At the end of every year, it seems, Bankrate.com conducts a survey on how much money Americans have saved in case of emergencies, and this year the numbers are not good. As of late 2016, more than four Americans in ten did not have enough money saved for an emergency costing at most $1,000. The figure is up about four percent from last year, but that may be within the study’s margin of error. The finding is quite discouraging, but here’s what else the report found.
About three in five Americans faced a major unexpected expense in 2016, with cars, appliances, and illnesses taking the most prominent slots. However, it’s unclear because the article also says that 45 percent of Americans said that they or their immediate family members suffered such an emergency expense.
How Americans would deal with such expenses is another matter. Aside from the 41 percent who could cover the expense with savings, another 20 percent would rely on a credit card, and 20 percent more would simply cut their spending on other items. Finally, 11 percent claimed they would turn to friends or family for assistance.
Among the items that people would cut, out-of-the-house coffee and alcohol purchases featured most prominently, 44 percent and 37 percent, respectively. Generally, younger Americans were more willing to cut these purchases, with 51 percent of millennials (undefined here) claiming they would cut alcohol and 46 percent saying they would do so for coffee as well.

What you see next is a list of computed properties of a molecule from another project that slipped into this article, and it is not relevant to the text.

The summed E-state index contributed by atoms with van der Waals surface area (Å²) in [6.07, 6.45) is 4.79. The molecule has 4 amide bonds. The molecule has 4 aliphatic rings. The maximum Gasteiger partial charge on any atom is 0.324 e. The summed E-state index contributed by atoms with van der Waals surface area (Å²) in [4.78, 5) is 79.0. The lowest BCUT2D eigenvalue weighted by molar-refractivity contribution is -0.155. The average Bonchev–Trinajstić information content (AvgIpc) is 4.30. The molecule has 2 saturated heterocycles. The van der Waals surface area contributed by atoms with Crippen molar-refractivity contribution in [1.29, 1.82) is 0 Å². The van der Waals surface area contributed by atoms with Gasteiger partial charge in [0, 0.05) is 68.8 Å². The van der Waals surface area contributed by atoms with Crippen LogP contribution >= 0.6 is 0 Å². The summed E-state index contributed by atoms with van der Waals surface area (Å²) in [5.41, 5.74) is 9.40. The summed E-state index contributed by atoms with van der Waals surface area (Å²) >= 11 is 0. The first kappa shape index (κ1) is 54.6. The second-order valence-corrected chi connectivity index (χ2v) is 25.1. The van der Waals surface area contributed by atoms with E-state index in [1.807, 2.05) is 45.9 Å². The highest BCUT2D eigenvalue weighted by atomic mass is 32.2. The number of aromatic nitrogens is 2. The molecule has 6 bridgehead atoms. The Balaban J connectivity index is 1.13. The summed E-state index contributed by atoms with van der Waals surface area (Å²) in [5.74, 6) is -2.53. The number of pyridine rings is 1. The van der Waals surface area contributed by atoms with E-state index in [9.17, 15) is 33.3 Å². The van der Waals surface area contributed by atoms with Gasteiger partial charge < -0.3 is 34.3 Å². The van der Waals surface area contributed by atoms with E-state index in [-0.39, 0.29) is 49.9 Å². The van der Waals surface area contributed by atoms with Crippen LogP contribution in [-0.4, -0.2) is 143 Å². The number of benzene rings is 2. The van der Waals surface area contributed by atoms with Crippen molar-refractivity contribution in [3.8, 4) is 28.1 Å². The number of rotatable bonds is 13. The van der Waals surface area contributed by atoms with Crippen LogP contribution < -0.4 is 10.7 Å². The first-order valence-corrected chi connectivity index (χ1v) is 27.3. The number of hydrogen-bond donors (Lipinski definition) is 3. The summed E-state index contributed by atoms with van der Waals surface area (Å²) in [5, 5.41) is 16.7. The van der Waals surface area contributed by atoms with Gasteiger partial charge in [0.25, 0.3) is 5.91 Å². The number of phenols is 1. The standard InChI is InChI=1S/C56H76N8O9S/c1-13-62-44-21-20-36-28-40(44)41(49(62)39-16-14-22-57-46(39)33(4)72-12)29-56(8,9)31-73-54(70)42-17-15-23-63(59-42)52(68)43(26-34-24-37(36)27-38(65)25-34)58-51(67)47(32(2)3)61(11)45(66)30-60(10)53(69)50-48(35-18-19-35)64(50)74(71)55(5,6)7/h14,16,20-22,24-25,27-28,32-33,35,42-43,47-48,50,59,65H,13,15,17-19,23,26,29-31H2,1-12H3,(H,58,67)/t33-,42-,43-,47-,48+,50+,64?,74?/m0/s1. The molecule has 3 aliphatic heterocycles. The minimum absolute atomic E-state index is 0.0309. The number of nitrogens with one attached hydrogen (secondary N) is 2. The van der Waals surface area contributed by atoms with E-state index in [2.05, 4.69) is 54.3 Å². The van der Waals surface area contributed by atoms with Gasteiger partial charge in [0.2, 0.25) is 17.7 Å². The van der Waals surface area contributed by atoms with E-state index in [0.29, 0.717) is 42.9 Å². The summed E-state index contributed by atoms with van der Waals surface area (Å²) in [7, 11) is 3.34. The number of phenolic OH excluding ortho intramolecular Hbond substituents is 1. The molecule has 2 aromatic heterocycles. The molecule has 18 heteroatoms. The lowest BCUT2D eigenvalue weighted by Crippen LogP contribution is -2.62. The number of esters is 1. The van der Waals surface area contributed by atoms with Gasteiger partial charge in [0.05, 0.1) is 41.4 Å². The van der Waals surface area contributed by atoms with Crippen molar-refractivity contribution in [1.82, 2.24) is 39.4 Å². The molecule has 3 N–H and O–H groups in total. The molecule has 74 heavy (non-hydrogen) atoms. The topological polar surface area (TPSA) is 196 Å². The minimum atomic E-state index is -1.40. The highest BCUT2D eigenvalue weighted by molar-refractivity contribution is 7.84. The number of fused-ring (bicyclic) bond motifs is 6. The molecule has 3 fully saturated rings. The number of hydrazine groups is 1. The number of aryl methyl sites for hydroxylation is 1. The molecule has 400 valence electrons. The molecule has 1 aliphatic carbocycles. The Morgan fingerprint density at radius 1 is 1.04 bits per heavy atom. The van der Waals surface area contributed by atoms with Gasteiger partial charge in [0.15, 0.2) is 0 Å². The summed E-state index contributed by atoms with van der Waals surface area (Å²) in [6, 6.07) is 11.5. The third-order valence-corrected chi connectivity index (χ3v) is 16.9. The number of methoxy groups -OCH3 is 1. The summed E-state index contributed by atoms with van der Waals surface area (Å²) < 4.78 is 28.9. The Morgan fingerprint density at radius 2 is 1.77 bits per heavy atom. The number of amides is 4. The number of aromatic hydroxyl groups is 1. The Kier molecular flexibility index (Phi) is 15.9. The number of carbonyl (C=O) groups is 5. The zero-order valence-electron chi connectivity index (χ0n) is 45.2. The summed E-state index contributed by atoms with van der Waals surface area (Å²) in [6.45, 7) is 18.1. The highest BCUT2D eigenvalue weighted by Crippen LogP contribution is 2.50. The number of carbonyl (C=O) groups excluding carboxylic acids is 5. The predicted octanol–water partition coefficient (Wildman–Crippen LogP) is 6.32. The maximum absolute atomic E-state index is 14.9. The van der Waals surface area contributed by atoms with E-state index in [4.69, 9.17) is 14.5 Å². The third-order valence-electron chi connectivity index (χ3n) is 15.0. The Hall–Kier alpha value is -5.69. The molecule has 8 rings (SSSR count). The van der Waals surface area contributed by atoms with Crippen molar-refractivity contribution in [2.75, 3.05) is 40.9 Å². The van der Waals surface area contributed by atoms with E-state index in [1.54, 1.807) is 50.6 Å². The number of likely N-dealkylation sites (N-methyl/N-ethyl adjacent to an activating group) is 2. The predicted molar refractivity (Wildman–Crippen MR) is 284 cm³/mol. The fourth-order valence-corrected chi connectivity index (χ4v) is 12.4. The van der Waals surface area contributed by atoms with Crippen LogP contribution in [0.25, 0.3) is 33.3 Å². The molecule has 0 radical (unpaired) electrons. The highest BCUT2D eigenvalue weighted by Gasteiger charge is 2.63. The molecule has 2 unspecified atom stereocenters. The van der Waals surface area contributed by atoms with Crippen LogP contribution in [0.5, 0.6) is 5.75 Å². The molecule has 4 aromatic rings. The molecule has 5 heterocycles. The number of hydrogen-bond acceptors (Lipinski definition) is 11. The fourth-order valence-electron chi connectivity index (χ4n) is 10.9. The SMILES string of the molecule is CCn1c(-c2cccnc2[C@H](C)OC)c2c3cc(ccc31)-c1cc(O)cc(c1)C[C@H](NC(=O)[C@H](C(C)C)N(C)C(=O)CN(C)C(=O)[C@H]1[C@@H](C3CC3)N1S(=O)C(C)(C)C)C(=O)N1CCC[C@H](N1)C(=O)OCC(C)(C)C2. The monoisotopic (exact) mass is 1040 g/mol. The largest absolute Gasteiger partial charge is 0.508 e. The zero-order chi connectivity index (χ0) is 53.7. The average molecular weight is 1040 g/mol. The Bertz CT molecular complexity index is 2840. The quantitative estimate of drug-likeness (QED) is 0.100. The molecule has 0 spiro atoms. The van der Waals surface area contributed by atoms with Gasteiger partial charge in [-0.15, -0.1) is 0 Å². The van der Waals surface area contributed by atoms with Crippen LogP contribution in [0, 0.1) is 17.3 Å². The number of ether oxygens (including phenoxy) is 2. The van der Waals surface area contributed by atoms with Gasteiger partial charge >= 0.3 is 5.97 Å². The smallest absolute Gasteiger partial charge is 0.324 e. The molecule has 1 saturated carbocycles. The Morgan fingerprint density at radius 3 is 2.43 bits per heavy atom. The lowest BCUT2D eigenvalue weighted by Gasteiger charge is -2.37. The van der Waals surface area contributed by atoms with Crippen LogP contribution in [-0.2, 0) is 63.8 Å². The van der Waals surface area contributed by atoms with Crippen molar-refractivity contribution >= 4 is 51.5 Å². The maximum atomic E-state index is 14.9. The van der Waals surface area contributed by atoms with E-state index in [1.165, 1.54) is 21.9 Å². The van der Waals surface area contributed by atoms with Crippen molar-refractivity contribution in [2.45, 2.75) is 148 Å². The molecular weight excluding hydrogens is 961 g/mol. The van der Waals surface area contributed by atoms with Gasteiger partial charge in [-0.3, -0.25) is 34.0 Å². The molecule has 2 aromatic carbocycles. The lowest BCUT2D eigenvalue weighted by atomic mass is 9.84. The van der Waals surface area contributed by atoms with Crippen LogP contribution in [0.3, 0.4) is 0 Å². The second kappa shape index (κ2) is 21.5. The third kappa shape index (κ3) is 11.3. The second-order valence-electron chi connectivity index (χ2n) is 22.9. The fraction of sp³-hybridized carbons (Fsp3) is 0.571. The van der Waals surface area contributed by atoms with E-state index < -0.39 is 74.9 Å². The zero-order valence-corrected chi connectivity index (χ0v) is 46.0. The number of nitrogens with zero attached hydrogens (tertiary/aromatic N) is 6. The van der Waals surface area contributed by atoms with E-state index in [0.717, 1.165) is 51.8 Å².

Expectedly, income plays a prominent role in Americans’ ability to pay for emergencies. The higher a household’s income, the more likely it can pay its large, unexpected bills with saved money. Age also affects payment methods, with the silent generation (71 and older) being more likely to use credit cards and millennials more likely relying on savings.
Ultimately, it’s not clear whether the report distinguishes between Americans who would struggle to pay their credit card bills or use their credit cards for large purchases yet repay the balances out of savings before interest accumulates. If so it would imply that more Americans have savings than the report suggests.
The Bankrate.com report is here.
Building a cash cushion is an important first step to saving money precisely because it can absorb unexpected expenses without creating the need to take on more debt. However, if large expenses have contributed to debts that you cannot repay, then consulting with an experienced New York bankruptcy lawyer can help you assess your options.
For answers to more questions about bankruptcy, the automatic stay, effective strategies for dealing with foreclosure, and protecting your assets in bankruptcy please feel free to contact experienced Brooklyn bankruptcy attorney Bruce Weiner for a free initial consultation.